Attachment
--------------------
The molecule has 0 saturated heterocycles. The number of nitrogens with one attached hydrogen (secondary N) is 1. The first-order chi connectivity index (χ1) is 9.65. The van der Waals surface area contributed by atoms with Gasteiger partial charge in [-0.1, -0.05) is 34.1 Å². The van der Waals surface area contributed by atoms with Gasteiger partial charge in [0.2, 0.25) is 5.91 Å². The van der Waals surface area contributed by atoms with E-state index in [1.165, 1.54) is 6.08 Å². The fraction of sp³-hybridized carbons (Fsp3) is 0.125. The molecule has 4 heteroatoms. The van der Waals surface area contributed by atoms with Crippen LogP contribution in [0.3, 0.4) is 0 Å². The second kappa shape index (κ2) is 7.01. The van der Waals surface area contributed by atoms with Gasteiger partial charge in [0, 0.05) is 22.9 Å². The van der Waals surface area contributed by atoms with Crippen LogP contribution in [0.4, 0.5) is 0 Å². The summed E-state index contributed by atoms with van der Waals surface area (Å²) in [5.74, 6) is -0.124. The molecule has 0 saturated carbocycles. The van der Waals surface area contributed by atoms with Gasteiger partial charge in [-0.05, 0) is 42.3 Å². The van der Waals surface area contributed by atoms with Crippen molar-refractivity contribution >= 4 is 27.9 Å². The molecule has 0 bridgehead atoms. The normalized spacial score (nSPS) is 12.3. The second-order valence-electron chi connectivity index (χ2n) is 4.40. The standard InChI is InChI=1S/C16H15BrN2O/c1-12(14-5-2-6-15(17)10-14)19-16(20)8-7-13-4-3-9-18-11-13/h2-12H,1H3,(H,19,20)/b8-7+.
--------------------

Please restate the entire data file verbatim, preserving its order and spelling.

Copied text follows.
The molecule has 0 saturated heterocycles. The number of nitrogens with one attached hydrogen (secondary N) is 1. The first-order chi connectivity index (χ1) is 9.65. The van der Waals surface area contributed by atoms with Gasteiger partial charge in [-0.1, -0.05) is 34.1 Å². The van der Waals surface area contributed by atoms with Gasteiger partial charge in [0.2, 0.25) is 5.91 Å². The van der Waals surface area contributed by atoms with E-state index in [1.165, 1.54) is 6.08 Å². The fraction of sp³-hybridized carbons (Fsp3) is 0.125. The molecule has 4 heteroatoms. The van der Waals surface area contributed by atoms with Crippen LogP contribution in [0.3, 0.4) is 0 Å². The second kappa shape index (κ2) is 7.01. The van der Waals surface area contributed by atoms with Gasteiger partial charge in [0, 0.05) is 22.9 Å². The van der Waals surface area contributed by atoms with Crippen LogP contribution in [0.4, 0.5) is 0 Å². The summed E-state index contributed by atoms with van der Waals surface area (Å²) in [5.74, 6) is -0.124. The molecule has 0 saturated carbocycles. The van der Waals surface area contributed by atoms with Gasteiger partial charge in [-0.05, 0) is 42.3 Å². The van der Waals surface area contributed by atoms with Crippen molar-refractivity contribution >= 4 is 27.9 Å². The molecule has 0 bridgehead atoms. The normalized spacial score (nSPS) is 12.3. The second-order valence-electron chi connectivity index (χ2n) is 4.40. The standard InChI is InChI=1S/C16H15BrN2O/c1-12(14-5-2-6-15(17)10-14)19-16(20)8-7-13-4-3-9-18-11-13/h2-12H,1H3,(H,19,20)/b8-7+.